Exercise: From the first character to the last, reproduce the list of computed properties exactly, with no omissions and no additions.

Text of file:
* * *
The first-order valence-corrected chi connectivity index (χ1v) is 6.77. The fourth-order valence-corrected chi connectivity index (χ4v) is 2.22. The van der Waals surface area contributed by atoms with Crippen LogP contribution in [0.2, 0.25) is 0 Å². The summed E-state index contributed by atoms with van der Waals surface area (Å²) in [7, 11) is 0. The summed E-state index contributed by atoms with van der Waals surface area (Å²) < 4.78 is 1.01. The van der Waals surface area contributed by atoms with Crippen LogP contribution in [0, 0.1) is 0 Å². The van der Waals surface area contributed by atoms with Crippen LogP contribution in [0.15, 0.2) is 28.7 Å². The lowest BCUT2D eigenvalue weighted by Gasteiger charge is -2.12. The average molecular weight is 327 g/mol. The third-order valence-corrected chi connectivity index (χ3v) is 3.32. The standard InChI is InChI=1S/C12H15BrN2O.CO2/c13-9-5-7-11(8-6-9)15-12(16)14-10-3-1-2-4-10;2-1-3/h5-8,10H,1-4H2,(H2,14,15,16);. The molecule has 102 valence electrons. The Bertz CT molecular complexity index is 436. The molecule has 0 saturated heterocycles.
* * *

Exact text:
The first-order valence-corrected chi connectivity index (χ1v) is 6.77. The fourth-order valence-corrected chi connectivity index (χ4v) is 2.22. The van der Waals surface area contributed by atoms with Crippen LogP contribution in [0.2, 0.25) is 0 Å². The summed E-state index contributed by atoms with van der Waals surface area (Å²) in [7, 11) is 0. The summed E-state index contributed by atoms with van der Waals surface area (Å²) < 4.78 is 1.01. The van der Waals surface area contributed by atoms with Crippen LogP contribution in [0, 0.1) is 0 Å². The van der Waals surface area contributed by atoms with Crippen LogP contribution in [0.15, 0.2) is 28.7 Å². The lowest BCUT2D eigenvalue weighted by Gasteiger charge is -2.12. The average molecular weight is 327 g/mol. The third-order valence-corrected chi connectivity index (χ3v) is 3.32. The standard InChI is InChI=1S/C12H15BrN2O.CO2/c13-9-5-7-11(8-6-9)15-12(16)14-10-3-1-2-4-10;2-1-3/h5-8,10H,1-4H2,(H2,14,15,16);. The molecule has 102 valence electrons. The Bertz CT molecular complexity index is 436. The molecule has 0 saturated heterocycles.